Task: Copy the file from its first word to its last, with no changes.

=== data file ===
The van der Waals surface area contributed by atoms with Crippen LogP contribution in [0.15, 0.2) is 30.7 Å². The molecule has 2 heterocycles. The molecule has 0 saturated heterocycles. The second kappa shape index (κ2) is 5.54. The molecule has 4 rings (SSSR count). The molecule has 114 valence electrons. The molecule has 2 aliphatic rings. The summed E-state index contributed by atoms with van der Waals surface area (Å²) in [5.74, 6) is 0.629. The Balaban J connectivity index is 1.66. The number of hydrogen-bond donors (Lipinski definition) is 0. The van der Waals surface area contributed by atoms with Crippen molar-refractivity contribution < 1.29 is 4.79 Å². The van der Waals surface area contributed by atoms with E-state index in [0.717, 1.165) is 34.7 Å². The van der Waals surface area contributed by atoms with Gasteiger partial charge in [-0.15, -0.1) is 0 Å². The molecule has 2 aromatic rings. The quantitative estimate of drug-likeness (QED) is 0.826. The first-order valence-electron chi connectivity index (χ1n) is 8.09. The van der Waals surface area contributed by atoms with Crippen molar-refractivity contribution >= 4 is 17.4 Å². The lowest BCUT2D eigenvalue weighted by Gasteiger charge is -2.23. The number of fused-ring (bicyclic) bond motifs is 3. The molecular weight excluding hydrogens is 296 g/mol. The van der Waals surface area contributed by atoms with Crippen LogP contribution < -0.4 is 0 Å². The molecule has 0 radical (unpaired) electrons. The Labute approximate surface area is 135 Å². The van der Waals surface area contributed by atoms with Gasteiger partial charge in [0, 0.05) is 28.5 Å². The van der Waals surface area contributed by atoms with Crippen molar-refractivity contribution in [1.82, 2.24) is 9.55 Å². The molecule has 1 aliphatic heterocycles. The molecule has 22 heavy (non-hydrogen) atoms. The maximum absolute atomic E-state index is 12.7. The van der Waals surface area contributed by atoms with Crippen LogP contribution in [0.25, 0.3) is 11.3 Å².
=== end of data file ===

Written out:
The van der Waals surface area contributed by atoms with Crippen LogP contribution in [0.15, 0.2) is 30.7 Å². The molecule has 2 heterocycles. The molecule has 0 saturated heterocycles. The second kappa shape index (κ2) is 5.54. The molecule has 4 rings (SSSR count). The molecule has 114 valence electrons. The molecule has 2 aliphatic rings. The summed E-state index contributed by atoms with van der Waals surface area (Å²) in [5.74, 6) is 0.629. The Balaban J connectivity index is 1.66. The number of hydrogen-bond donors (Lipinski definition) is 0. The van der Waals surface area contributed by atoms with Crippen molar-refractivity contribution < 1.29 is 4.79 Å². The van der Waals surface area contributed by atoms with E-state index in [0.717, 1.165) is 34.7 Å². The van der Waals surface area contributed by atoms with Gasteiger partial charge in [-0.15, -0.1) is 0 Å². The molecule has 2 aromatic rings. The quantitative estimate of drug-likeness (QED) is 0.826. The first-order valence-electron chi connectivity index (χ1n) is 8.09. The van der Waals surface area contributed by atoms with Crippen molar-refractivity contribution >= 4 is 17.4 Å². The lowest BCUT2D eigenvalue weighted by Gasteiger charge is -2.23. The number of fused-ring (bicyclic) bond motifs is 3. The molecular weight excluding hydrogens is 296 g/mol. The van der Waals surface area contributed by atoms with Crippen LogP contribution < -0.4 is 0 Å². The molecule has 0 radical (unpaired) electrons. The Labute approximate surface area is 135 Å². The van der Waals surface area contributed by atoms with Gasteiger partial charge in [0, 0.05) is 28.5 Å². The van der Waals surface area contributed by atoms with Crippen molar-refractivity contribution in [1.82, 2.24) is 9.55 Å². The molecule has 1 aliphatic heterocycles. The molecule has 22 heavy (non-hydrogen) atoms. The maximum absolute atomic E-state index is 12.7. The van der Waals surface area contributed by atoms with Crippen LogP contribution in [0.25, 0.3) is 11.3 Å².